The Phoenix—How I Became A Working Woman and A Mom

When I graduated from high school, I moved to Santa Cruz.
I had been driving over the hill between San Jose where I grew up and Santa Cruz where my boyfriend at the time was attending college so I could visit him in his dorms his first year living there.
I was tired of driving the windy road over and over so I decided to move in with him and 3 other guys who were his friends and also college students.

It was a life changing transition as I began taking classes at the community college across town, taking Women’s studies courses, dance and yoga for the first time.
I made new friends and walked down to the farmers market on Wednesdays.

I performed in the dance concert on stage and was invited to my first sweat lodge experience.
We had wild college parties at our house full of surfer boys, musicians and stoners.
I learned so much about myself and began to feel into who I was becoming as a young adult in the world.

As I took my general education preparing to transfer to the university, one class I took was on Women, religion and mythology. It struck a chord because it spoke to something deep inside me that never quite fit the religious beliefs I had grown up with.
It was the Goddess expressed in multiple cultures and spiritual practices across the planet. She was dark and angry. She was terrorized and demanded reciprocity. She was also nurturing and all forgiving. Strong and independent. Fiercely protective and truth seeking. I felt her in me. She’d been there all along.

I knew I wanted to be a mother at some point in my life. I also felt the desire to impact the world and my community in positive, transformational ways. The instructor for the women’s studies class suggested that women couldn’t do both. That one had to choose between being a mother or being impactful because becoming a mother took so much time, energy and focus from life it seemed impossible to give oneself to any other endeavor. I had found my challenge.

I had children early at 23 & 25 years of age. I never ended up transferring to a 4 year college as I had been on track to do, but I had taken early childhood development classes in addition to my general education courses. So I felt ready to be a mother. 

A few years into it, I realized that the partnership I was in was not sustainable. I had to make a decision to stay in this relationship which would compromise my values in order to stay secure financially and “safe” in a relationship or to stand up for myself and start over in my own way finding my own resources and sense of safety in the world.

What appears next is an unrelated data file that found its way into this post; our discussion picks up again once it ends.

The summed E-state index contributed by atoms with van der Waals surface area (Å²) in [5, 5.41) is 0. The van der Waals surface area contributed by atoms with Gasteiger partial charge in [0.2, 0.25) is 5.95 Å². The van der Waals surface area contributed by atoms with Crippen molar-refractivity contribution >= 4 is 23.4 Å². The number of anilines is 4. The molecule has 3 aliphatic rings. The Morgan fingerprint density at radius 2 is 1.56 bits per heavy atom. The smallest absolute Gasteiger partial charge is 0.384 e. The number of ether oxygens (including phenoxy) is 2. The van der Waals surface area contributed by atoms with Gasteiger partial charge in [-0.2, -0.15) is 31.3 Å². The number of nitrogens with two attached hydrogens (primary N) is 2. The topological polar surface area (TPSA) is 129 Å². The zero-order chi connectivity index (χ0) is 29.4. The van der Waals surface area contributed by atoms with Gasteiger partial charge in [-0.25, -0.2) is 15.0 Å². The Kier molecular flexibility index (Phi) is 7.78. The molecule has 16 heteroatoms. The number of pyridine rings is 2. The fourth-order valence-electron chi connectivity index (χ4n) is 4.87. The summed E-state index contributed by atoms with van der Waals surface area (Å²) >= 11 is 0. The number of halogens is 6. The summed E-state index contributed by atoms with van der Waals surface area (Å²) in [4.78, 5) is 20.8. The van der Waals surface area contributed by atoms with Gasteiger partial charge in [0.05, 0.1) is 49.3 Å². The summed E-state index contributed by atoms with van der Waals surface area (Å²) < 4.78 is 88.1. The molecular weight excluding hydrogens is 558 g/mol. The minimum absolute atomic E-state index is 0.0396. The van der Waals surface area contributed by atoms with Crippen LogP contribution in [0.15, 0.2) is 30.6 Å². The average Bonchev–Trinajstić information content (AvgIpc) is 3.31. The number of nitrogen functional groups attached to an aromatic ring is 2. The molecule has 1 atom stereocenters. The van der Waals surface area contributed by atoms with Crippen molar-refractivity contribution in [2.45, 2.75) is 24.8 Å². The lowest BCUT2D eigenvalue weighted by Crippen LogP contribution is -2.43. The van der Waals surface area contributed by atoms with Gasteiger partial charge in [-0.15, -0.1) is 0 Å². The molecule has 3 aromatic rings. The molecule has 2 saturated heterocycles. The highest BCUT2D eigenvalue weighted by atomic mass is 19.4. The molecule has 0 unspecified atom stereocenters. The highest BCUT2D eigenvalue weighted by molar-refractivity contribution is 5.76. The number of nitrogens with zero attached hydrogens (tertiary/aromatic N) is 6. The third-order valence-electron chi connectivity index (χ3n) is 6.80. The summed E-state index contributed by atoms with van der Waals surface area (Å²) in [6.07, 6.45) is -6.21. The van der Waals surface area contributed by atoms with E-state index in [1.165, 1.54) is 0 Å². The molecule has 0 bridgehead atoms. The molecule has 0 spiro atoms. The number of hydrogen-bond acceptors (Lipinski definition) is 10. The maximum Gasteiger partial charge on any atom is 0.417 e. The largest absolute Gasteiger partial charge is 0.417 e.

I chose the latter. The Goddess rose up inside me, mourned the loss of a dream and rose again like a phoenix. She continued to guide and teach me so much over the next several years and decades. 

To this day, that lesson was one of the biggest. It would’ve betrayed my soul to sell myself out. And it’s scary. Especially as a woman. The sails can be out and the wind will tend to blow into a more common direction that feels comfortable and predictable to others.

I learned to take care of myself and my children for over a decade. I dated and met men, each time learning more clearly what would match my soul’s longings in partnership. And I waited. For a man who wanted to rise to the occasion and grow together in all aspects of life. Who would meet me with mutual respect and communicate honestly not withholding his own truth. With willingness to be vulnerable and not try to fix me or deflect his own insecurities onto me but consider what is being triggered and do his own deep digging for healing his own past. For someone who wanted to have fun and experience life’s pleasures, and who could also have the difficult conversations with genuine interest and dedication to the authenticity of our connection.

I’ve learned that pointing fingers never leads to resolve. Admitting mistakes and shortcomings is key. Being open to being on the same team in the face of disagreements is the first step to finding a way through differences of opinion and perspectives.

Don’t sell out. Stand for and express your values in all relationships. Live your life beautifully and with integrity. Without seeking perfection, soften your determination to obliterate flaws. Often, these are what make us unique and express the most authentic parts of our hearts. We all have the capacity to evolve if we choose. Some slower and some with more rigor. Find your way and don’t let anyone try to change you before you’re ready to change. Ask for space and you will find your grace.

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